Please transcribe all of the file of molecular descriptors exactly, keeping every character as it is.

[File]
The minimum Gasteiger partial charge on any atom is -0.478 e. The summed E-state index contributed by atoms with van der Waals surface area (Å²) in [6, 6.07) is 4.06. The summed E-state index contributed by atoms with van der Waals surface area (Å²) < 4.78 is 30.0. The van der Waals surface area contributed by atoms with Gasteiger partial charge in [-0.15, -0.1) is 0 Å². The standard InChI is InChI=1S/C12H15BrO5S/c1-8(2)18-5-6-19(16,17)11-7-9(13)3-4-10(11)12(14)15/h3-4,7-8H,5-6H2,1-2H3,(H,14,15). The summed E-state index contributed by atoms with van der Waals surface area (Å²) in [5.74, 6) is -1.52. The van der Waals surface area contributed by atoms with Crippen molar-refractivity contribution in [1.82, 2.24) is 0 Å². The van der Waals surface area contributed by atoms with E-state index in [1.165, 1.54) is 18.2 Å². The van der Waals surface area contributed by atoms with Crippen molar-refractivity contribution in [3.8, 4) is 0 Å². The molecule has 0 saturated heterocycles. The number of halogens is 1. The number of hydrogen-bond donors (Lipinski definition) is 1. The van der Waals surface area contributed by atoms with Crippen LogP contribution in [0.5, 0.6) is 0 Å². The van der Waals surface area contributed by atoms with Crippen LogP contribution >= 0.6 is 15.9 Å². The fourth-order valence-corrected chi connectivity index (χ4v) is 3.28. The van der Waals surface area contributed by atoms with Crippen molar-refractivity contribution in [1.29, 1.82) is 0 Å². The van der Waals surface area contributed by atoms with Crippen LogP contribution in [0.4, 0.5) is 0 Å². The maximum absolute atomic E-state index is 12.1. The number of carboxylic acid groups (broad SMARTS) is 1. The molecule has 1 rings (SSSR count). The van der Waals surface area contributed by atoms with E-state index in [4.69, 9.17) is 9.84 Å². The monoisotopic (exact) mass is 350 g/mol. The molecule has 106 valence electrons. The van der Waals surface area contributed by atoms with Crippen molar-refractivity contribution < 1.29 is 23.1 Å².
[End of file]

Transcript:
The minimum Gasteiger partial charge on any atom is -0.478 e. The summed E-state index contributed by atoms with van der Waals surface area (Å²) in [6, 6.07) is 4.06. The summed E-state index contributed by atoms with van der Waals surface area (Å²) < 4.78 is 30.0. The van der Waals surface area contributed by atoms with Gasteiger partial charge in [-0.15, -0.1) is 0 Å². The standard InChI is InChI=1S/C12H15BrO5S/c1-8(2)18-5-6-19(16,17)11-7-9(13)3-4-10(11)12(14)15/h3-4,7-8H,5-6H2,1-2H3,(H,14,15). The summed E-state index contributed by atoms with van der Waals surface area (Å²) in [5.74, 6) is -1.52. The van der Waals surface area contributed by atoms with Crippen molar-refractivity contribution in [1.82, 2.24) is 0 Å². The van der Waals surface area contributed by atoms with E-state index in [1.165, 1.54) is 18.2 Å². The van der Waals surface area contributed by atoms with Crippen molar-refractivity contribution in [3.8, 4) is 0 Å². The molecule has 0 saturated heterocycles. The number of halogens is 1. The number of hydrogen-bond donors (Lipinski definition) is 1. The van der Waals surface area contributed by atoms with Crippen LogP contribution in [0.5, 0.6) is 0 Å². The van der Waals surface area contributed by atoms with Crippen LogP contribution >= 0.6 is 15.9 Å². The fourth-order valence-corrected chi connectivity index (χ4v) is 3.28. The van der Waals surface area contributed by atoms with Crippen molar-refractivity contribution in [1.29, 1.82) is 0 Å². The van der Waals surface area contributed by atoms with Crippen LogP contribution in [0.4, 0.5) is 0 Å². The maximum absolute atomic E-state index is 12.1. The number of carboxylic acid groups (broad SMARTS) is 1. The molecule has 1 rings (SSSR count). The van der Waals surface area contributed by atoms with E-state index in [4.69, 9.17) is 9.84 Å². The monoisotopic (exact) mass is 350 g/mol. The molecule has 106 valence electrons. The van der Waals surface area contributed by atoms with Crippen molar-refractivity contribution < 1.29 is 23.1 Å².